In terms of partial differentials we know that forcings can also become feedbacks and without a good model (as many have pointed out above) it is hard to tell what is what. Some of the inputs are independent – solar output, cosmic rays (and even cosmic rays may have a feedback relationship with solar output – it is also not impossible that cosmic rays may affect solar output). Some are not – water vapor transport, temperature, ocean circulation etc.

    How do you separate all that out? And then you get a model fit to past data. Don’t you then have to look at accuracy of prediction to verify the model?

  176. Posted Jan 3, 2008 at 2:16 PM | Permalink

    Judith,

    How do the models treat aerosol effects on cloud formation?

  177. Posted Jan 3, 2008 at 2:32 PM | Permalink

    The world has warmed before, but never fried. The world has frozen before but has warmed again. The world has seen much higher levels of CO2, and they have dropped again to lower levels.

    Once again, we are in an interglacial having come out of an ice age. Are we out of it yet? If not, how de we know we’re not and when will we be and how will we know we are?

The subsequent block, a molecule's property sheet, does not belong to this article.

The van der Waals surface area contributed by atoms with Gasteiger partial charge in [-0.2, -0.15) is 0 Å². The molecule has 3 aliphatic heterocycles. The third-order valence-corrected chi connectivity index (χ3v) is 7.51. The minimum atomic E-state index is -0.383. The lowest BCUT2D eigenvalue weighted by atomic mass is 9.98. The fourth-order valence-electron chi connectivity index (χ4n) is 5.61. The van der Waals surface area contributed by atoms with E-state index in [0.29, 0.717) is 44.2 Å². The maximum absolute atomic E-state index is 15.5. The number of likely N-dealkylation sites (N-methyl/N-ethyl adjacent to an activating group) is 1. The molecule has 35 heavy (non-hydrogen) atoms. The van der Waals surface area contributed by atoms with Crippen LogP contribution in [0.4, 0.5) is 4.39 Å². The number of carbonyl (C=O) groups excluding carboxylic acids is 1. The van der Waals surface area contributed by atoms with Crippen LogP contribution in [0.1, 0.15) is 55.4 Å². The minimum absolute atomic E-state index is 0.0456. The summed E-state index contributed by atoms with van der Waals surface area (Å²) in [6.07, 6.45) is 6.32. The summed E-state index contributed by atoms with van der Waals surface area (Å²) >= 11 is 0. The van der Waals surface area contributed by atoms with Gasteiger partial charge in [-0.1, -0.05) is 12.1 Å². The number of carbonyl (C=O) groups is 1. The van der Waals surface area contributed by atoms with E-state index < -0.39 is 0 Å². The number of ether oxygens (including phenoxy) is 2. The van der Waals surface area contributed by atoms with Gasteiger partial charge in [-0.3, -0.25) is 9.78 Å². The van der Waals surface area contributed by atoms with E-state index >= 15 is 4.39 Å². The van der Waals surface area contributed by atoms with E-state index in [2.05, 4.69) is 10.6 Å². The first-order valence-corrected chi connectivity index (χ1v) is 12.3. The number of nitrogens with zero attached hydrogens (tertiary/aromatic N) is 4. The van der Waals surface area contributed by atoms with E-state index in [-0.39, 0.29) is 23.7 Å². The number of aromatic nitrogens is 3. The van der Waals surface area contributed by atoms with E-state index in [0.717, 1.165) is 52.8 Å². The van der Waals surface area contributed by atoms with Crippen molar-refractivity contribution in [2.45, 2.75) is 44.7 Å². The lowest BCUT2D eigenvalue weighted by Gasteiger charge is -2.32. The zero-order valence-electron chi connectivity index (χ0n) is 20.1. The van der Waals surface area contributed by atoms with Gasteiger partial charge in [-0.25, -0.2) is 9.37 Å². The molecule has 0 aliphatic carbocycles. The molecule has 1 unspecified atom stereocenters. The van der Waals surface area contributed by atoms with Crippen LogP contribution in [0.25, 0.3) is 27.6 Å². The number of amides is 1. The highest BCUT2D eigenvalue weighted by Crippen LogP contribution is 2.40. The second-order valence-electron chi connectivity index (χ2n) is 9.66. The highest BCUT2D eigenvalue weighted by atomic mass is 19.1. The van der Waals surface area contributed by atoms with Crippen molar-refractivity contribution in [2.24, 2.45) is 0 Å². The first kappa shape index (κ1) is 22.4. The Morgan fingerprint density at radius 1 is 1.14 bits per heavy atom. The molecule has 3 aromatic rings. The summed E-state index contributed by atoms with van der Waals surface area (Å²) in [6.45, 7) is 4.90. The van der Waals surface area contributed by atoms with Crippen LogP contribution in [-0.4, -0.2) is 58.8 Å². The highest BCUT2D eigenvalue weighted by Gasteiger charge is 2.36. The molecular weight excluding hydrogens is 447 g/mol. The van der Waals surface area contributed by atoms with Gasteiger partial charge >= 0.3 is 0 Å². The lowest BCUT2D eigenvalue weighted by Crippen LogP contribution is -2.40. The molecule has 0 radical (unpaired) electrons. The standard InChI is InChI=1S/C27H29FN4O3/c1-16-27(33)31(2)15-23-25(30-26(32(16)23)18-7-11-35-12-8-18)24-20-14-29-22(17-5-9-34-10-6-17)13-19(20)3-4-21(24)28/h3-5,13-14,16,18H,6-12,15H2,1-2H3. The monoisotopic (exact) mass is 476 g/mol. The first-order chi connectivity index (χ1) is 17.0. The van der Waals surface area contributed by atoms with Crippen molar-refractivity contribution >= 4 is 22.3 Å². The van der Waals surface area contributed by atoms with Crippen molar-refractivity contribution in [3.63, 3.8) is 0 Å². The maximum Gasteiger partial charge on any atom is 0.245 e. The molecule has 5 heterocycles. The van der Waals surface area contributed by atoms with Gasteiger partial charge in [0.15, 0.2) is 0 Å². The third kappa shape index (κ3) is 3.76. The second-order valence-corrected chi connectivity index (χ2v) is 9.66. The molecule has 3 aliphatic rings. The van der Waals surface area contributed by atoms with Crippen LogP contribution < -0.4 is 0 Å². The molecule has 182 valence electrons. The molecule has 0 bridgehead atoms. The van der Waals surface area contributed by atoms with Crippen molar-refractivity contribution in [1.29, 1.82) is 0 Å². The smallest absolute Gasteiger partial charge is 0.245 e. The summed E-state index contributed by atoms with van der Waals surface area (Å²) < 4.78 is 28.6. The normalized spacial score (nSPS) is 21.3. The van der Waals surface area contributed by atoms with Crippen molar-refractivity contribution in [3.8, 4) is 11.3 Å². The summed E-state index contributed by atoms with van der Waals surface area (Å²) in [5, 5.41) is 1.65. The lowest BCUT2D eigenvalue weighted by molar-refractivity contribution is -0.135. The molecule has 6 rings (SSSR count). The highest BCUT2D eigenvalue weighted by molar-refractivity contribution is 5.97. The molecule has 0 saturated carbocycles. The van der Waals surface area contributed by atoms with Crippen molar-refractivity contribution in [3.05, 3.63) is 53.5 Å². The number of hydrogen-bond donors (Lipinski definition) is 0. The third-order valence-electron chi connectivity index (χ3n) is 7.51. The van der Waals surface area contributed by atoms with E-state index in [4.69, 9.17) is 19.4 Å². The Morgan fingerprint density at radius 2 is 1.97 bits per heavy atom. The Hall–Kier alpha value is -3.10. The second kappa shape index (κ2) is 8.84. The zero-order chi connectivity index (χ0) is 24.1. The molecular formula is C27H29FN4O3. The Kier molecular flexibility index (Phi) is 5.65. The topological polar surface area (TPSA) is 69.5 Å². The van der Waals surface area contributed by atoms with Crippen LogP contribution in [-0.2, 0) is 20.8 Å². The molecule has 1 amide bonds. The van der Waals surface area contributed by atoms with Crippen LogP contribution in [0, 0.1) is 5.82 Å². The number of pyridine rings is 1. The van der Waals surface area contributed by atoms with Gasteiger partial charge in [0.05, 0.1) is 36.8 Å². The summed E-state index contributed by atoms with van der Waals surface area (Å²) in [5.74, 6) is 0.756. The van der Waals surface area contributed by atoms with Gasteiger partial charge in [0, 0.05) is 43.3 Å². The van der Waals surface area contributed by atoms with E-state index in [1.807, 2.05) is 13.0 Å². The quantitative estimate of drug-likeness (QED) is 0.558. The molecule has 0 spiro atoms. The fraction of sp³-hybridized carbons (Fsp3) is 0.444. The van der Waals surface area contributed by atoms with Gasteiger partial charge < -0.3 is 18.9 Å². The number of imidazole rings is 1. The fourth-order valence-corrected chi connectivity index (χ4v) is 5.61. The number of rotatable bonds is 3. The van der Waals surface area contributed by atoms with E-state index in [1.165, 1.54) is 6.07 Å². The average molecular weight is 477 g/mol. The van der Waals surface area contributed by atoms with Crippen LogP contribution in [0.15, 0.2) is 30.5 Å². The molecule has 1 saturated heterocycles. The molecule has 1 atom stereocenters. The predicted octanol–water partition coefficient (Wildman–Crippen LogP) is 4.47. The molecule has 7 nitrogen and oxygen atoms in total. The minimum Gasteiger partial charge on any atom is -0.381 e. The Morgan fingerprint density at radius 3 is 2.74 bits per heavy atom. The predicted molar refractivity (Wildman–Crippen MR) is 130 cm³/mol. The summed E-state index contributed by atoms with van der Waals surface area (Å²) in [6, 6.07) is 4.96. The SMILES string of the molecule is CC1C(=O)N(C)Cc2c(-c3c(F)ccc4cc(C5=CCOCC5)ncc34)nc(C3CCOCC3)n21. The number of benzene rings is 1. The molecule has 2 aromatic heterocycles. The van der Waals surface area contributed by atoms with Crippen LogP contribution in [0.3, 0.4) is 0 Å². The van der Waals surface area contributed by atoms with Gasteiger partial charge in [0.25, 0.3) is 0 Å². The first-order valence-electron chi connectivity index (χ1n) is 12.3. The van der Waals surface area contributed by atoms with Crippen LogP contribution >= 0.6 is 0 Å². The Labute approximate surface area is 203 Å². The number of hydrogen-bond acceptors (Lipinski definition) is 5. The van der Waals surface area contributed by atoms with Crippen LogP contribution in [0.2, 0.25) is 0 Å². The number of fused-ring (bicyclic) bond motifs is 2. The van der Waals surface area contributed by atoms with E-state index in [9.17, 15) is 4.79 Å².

178. SteveSadlov
    Posted Jan 3, 2008 at 2:52 PM | Permalink

    RE: #177 – There are some who would suggest that current and expected levels of atmospheric CO2 have defeated or will soon defeat the ice, leading to a an everlasting interglacial. Now how likely is such an outcome, in reality?

  179. Posted Jan 3, 2008 at 3:00 PM | Permalink

    NIWA’s data for November 07 has the average temperature for Taranaki , New Zealand at 1C below normal but sunshine hours 127% of average. I could have told them this without the data. It’s not the heat that causes the snow on Mount Taranaki to melt early but the sunshine hours. ie: lack of cloud cover. Overall figures for NZ for 2007 show no warming, skight cooling. But they’re gonna tax us anyway just in case!

  180. Richard Sharpe
    Posted Jan 3, 2008 at 3:42 PM | Permalink

    Paul said: